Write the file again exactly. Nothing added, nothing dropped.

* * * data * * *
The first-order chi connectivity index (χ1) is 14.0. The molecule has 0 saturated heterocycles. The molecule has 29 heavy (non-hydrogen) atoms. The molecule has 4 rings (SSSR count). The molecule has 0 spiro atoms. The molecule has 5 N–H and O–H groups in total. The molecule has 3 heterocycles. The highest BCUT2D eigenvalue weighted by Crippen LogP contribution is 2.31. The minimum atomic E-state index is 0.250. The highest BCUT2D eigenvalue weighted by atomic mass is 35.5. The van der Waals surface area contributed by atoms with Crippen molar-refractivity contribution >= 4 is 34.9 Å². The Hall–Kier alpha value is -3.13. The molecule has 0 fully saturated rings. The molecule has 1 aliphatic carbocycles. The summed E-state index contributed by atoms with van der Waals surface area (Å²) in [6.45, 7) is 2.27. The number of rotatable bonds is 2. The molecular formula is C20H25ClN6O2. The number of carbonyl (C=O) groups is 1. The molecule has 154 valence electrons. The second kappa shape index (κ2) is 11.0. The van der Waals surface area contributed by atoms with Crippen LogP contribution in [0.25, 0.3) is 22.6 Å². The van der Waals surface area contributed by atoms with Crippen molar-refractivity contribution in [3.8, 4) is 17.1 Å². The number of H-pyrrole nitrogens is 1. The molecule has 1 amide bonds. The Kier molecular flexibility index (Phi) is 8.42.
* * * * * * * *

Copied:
The first-order chi connectivity index (χ1) is 14.0. The molecule has 0 saturated heterocycles. The molecule has 29 heavy (non-hydrogen) atoms. The molecule has 4 rings (SSSR count). The molecule has 0 spiro atoms. The molecule has 5 N–H and O–H groups in total. The molecule has 3 heterocycles. The highest BCUT2D eigenvalue weighted by Crippen LogP contribution is 2.31. The minimum atomic E-state index is 0.250. The highest BCUT2D eigenvalue weighted by atomic mass is 35.5. The van der Waals surface area contributed by atoms with Crippen molar-refractivity contribution >= 4 is 34.9 Å². The Hall–Kier alpha value is -3.13. The molecule has 0 fully saturated rings. The molecule has 1 aliphatic carbocycles. The summed E-state index contributed by atoms with van der Waals surface area (Å²) in [6.45, 7) is 2.27. The number of rotatable bonds is 2. The molecular formula is C20H25ClN6O2. The number of carbonyl (C=O) groups is 1. The molecule has 154 valence electrons. The second kappa shape index (κ2) is 11.0. The van der Waals surface area contributed by atoms with Crippen LogP contribution in [0.25, 0.3) is 22.6 Å². The van der Waals surface area contributed by atoms with Crippen molar-refractivity contribution in [3.8, 4) is 17.1 Å². The number of H-pyrrole nitrogens is 1. The molecule has 1 amide bonds. The Kier molecular flexibility index (Phi) is 8.42.